ELLs need to be supported in building their self-worth (British Columbia, 1999). Just like other students in your school ELLs need to be supported in their personal growth in conjunction with their language development. Look for ways to create positive encounters with ELLs and build relationships with them. For example, ask them about themselves, point out what you like about their work through descriptive feedback and acknowledge them by name outside of the classroom.
Talk with your ELLs. Support them to build their communication skills (British Columbia, 1999). Let them practice with you where they can make errors without fear of isolation. Build communication into your relationship and allow students to feel safe to share their thoughts, feelings and opinions with you and within the classroom. Learn from communication with your students and be flexible and ready to adapt when you learn more about them, their interests, needs and goals.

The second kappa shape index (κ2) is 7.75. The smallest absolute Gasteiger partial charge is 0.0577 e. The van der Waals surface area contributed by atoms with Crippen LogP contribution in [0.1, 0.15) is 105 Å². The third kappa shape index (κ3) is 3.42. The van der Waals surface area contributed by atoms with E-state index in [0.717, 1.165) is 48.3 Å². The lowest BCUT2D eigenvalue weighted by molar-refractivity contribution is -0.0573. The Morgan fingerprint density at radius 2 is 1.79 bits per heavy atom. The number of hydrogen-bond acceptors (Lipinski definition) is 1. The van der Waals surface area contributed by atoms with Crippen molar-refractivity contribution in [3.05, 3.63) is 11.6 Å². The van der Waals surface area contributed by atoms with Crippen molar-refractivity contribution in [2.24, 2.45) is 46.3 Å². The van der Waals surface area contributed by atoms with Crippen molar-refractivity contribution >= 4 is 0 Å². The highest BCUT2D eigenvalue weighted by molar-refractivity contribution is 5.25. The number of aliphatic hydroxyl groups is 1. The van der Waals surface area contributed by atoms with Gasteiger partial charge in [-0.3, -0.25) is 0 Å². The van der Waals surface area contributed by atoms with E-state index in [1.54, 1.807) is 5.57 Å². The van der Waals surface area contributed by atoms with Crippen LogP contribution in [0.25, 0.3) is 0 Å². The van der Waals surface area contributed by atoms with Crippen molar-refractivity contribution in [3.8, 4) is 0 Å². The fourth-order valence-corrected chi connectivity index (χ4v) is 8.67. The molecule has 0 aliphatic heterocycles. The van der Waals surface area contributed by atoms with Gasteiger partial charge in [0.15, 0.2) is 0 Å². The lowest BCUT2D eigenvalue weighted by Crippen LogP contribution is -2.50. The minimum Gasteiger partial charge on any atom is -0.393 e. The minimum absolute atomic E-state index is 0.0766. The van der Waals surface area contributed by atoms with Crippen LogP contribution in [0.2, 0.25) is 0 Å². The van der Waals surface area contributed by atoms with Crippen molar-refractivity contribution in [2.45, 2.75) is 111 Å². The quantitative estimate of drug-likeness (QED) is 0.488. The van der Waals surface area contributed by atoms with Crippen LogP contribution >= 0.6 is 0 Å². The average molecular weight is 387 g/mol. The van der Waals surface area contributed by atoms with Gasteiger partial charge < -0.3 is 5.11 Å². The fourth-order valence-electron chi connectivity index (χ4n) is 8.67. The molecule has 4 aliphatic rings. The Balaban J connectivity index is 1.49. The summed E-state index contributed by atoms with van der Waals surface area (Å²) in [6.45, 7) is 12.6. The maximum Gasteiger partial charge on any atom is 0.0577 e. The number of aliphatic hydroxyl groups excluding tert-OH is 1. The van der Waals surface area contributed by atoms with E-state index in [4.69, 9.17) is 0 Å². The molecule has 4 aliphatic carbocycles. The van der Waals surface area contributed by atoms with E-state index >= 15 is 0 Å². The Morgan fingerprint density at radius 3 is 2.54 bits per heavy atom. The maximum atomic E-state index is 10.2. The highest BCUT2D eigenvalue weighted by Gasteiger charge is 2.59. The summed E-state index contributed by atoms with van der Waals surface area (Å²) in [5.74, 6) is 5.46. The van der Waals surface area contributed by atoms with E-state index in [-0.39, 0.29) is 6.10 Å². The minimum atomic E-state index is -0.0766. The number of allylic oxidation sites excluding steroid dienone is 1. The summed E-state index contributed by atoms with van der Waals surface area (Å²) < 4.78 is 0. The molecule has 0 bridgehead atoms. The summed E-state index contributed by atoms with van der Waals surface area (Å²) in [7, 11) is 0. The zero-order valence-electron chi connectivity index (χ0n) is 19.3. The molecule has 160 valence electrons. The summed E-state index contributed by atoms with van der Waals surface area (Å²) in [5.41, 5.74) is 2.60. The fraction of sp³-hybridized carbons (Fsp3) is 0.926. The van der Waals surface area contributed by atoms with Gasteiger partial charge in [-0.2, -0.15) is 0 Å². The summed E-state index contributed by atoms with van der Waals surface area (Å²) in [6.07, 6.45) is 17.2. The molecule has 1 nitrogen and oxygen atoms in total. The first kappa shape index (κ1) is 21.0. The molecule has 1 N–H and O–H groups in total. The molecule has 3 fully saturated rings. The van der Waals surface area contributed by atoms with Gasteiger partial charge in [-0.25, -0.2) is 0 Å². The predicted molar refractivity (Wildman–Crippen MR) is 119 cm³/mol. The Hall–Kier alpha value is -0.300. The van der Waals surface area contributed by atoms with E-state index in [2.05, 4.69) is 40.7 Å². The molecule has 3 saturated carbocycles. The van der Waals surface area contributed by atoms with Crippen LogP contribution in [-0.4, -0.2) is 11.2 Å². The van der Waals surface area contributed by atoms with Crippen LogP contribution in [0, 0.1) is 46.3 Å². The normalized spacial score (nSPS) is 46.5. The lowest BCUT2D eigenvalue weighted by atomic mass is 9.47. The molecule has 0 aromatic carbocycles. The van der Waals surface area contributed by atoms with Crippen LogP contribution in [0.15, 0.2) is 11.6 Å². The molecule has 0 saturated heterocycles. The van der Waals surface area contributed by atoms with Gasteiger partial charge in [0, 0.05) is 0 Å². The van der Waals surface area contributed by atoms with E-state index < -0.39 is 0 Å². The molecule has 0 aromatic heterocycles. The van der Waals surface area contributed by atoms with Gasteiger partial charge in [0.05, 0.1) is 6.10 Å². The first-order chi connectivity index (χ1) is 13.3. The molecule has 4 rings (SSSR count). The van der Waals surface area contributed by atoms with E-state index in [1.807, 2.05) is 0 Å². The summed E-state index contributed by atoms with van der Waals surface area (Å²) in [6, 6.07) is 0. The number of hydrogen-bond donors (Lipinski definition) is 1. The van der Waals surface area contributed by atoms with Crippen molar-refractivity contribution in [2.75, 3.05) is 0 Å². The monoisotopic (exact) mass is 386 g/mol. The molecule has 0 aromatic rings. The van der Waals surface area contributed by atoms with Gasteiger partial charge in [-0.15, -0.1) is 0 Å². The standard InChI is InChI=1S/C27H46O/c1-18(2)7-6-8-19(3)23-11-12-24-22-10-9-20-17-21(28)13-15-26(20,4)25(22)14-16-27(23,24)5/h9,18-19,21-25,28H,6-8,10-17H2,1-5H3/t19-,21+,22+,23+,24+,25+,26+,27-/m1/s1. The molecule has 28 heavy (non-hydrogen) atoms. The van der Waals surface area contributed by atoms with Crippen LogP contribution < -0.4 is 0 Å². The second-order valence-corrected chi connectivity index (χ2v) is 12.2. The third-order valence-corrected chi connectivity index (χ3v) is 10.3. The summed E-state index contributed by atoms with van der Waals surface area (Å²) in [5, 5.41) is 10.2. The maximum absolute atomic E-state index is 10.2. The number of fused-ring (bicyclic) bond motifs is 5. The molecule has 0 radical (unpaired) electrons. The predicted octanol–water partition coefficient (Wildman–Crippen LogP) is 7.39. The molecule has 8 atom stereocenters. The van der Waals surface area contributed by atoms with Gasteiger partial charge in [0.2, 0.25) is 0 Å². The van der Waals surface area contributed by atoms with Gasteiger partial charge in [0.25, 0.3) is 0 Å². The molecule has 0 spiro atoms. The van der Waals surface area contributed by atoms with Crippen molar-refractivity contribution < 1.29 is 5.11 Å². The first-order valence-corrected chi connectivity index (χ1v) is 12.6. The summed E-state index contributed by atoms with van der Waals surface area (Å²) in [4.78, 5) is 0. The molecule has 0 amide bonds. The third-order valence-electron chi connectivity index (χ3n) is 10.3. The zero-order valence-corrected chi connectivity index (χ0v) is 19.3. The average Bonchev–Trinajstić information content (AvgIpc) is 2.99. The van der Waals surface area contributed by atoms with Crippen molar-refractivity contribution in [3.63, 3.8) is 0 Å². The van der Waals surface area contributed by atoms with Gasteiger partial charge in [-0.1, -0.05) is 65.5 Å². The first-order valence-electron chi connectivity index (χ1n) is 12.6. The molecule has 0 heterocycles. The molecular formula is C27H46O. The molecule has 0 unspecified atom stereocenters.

In Meyers’ (2010) article she says, not all teachers are ESL teachers and therefor are neither ESL trained nor specialists. One of the major elements that I have found to effective ELL instruction is the inclusion of structure. Although structure is not specific to ELLs, and could be considered a “good” teaching practice, it is a major piece in maintaining classroom management and a supportive learning environment for ELLs. Structure can take many forms such as; class schedules written on the board, scaffolded lessons or explaining organisation systems. For example, many ELLs come from a different educational structure and using binders versus workbooks can be a new concept. Structure also mirrors the rote style of learning common in China; placing Chinese ELLs in a more familiar setting as they integrate.
British Columbia Ministry of Education Special Programs Branch. (1999). English as a second language